The Champs-Élysées is 1.2 miles (1.9 km) long and is the most beautiful and well-known avenue in Paris. It connects Arc de Triomphe with the Place de la Concorde and is considered one of the world’s most famous commercial streets.
The origins of the Champs-Élysées can be traced to 1640 when space was cleared to plant a line of trees, which would later become an avenue. The name translates to “Elysian Fields” from the Greek mythology, meaning resting place of Greek gods and dead heroes, similar to the Christian paradise.
In 1724, the avenue was extended and acquired its current size and in 1994 the city renovated the street’s sidewalks, improving the Champs-Élysées considerably. Nowadays, its buildings are high-end stores, cafés and offices, ideal for shopping or going for a stroll down one of the most beautiful avenues of the city.
The Champs-Élysées is also renowned worldwide, especially among sports fans, as it is the site of the Tour de France’s last stage.
A walk down the Champs-Élysées
The avenue is divided in two. The lower part, closest to the Place de la Concorde, runs through a park with imposing buildings such as the Palais de la Découverte (Discovery Palace), the Petit Palais and the Grand Palais.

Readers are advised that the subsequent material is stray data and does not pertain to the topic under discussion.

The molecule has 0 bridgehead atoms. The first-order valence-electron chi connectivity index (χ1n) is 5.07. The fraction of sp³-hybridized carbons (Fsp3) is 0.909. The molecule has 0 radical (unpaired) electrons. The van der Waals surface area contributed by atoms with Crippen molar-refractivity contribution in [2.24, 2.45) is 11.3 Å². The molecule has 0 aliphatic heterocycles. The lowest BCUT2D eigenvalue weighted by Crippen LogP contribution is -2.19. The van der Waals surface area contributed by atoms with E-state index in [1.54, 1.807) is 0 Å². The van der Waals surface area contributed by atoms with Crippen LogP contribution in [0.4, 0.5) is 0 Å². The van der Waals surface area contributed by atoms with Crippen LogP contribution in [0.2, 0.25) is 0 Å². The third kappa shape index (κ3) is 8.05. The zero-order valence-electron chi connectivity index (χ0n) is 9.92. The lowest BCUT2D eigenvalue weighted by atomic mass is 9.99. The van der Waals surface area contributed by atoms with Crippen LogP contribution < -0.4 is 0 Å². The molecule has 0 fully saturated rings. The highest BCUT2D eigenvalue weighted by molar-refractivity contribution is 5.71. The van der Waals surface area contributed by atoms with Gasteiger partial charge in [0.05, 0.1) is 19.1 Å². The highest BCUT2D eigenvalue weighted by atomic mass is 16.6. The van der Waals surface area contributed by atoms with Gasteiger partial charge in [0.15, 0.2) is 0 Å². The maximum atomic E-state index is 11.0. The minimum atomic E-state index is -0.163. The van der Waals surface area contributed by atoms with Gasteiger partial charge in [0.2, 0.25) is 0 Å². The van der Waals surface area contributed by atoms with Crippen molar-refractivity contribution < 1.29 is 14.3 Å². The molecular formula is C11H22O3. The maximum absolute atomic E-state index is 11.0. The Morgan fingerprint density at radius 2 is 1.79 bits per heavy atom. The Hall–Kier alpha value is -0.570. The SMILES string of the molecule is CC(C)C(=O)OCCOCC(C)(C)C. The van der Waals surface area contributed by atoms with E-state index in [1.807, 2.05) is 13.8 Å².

The higher part of Champs-Élysées begins at place Charles de Gaulle, where the magnificent Arc de Triomphe is situated, with numerous high-end stores, restaurants, cinemas and large department stores.
The Champs-Élysées ends at the opposite side of the Arc de Triomphe, where the avenue de la Grande Armée leads to the Grande Arche de la Défense and the district of La Défense.
From the Grande Arche, visitors have an amazing view of Champs-Élysées.
Metro: Champs-Élysées-Clemenceau, lines 1 and 13; Franklin D. Roosevelt, lines 1 and 9; George V, line 1; Charles de Gaulle – Étoile, lines 1, 2 and 6.
Petit Palais (329 m) Place de la Concorde (746 m) Musée de l’Orangerie (907 m) La Madeleine (932 m) Musée des égouts de Paris (943 m)